Model For Focus Project & Black History Month project Final Idea(s)

I just first wanted to say that I love you all and pray that you give your parents a big hug and a kiss and let them know how much you love them not just tonight but for every night that you are blessed to be together.

 

So Mr. S just had a brainstorm that even Nikola Tesla would have been proud of!

(look it up :-p)

Focus Project/BHM Idea

A few months back I did a current event on an excavation currently taking place overseas in some western part of the Middle East.  What was found unbeknownst to the construction workers doing basic road repair was a remarkably (incredibly) preserved and detailed depiction of the sophistication of culture and opulence that the Roman Empire was well known for.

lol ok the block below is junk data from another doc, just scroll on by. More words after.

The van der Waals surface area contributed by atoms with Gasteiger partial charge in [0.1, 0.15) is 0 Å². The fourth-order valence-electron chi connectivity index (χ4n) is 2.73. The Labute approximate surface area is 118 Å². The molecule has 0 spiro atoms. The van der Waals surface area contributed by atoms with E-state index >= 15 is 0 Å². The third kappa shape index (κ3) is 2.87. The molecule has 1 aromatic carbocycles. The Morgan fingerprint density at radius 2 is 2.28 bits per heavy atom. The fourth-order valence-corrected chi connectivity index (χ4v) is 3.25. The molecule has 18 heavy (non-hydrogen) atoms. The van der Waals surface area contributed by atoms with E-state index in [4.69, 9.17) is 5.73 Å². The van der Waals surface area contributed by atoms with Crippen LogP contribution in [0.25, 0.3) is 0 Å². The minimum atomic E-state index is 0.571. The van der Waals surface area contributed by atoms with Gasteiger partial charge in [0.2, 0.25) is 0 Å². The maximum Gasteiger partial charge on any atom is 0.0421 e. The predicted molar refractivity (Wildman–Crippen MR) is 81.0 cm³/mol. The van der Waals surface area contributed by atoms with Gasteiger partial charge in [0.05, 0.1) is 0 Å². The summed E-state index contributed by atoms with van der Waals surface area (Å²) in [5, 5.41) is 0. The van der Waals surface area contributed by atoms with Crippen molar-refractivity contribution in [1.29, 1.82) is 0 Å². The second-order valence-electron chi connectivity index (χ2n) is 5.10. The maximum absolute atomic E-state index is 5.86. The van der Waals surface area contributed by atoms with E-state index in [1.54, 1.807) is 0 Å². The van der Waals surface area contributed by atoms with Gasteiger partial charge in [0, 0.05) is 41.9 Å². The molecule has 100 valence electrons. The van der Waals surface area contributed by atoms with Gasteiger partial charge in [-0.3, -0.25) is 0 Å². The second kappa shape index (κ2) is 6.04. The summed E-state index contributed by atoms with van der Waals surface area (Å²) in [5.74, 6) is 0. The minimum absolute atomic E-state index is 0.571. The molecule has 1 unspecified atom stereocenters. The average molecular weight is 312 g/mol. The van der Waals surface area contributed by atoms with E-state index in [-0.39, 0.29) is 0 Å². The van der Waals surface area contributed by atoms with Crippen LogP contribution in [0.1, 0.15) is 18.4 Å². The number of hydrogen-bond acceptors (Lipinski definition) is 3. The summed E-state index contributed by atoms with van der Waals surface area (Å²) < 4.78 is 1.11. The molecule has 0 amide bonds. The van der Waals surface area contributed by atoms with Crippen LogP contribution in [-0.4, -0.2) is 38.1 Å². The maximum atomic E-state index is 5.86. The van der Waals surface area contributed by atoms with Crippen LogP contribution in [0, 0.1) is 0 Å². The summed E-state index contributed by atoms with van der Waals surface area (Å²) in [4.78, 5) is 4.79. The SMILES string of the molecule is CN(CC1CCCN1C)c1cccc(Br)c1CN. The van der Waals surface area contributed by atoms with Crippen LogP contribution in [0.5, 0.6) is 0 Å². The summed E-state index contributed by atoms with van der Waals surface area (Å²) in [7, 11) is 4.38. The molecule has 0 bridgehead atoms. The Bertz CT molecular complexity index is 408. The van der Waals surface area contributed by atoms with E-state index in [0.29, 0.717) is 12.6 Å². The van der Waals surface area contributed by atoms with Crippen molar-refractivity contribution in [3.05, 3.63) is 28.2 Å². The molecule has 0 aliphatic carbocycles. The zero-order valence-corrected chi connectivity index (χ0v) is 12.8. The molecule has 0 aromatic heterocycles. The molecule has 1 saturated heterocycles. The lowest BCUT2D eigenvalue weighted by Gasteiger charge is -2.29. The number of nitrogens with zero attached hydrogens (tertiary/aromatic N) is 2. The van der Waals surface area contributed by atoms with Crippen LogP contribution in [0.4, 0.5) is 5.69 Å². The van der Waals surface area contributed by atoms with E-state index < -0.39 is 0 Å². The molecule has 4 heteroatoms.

I think the article serves a second purpose in that it’s almost presented as a Focus Project Essential question in terms of Cierra’s Question (and I’m sure others) in which she asked something along the lines of (but a lot more introspective) “why is it important for people to study history?”

If your finding on your paper that you have more than 3 (and at most 4 subtopics (6 total with intro and closing) make sure that they don’t come across as add-ons, simple sentences unrelated and unresearched to your question and only included to cover a base and add length.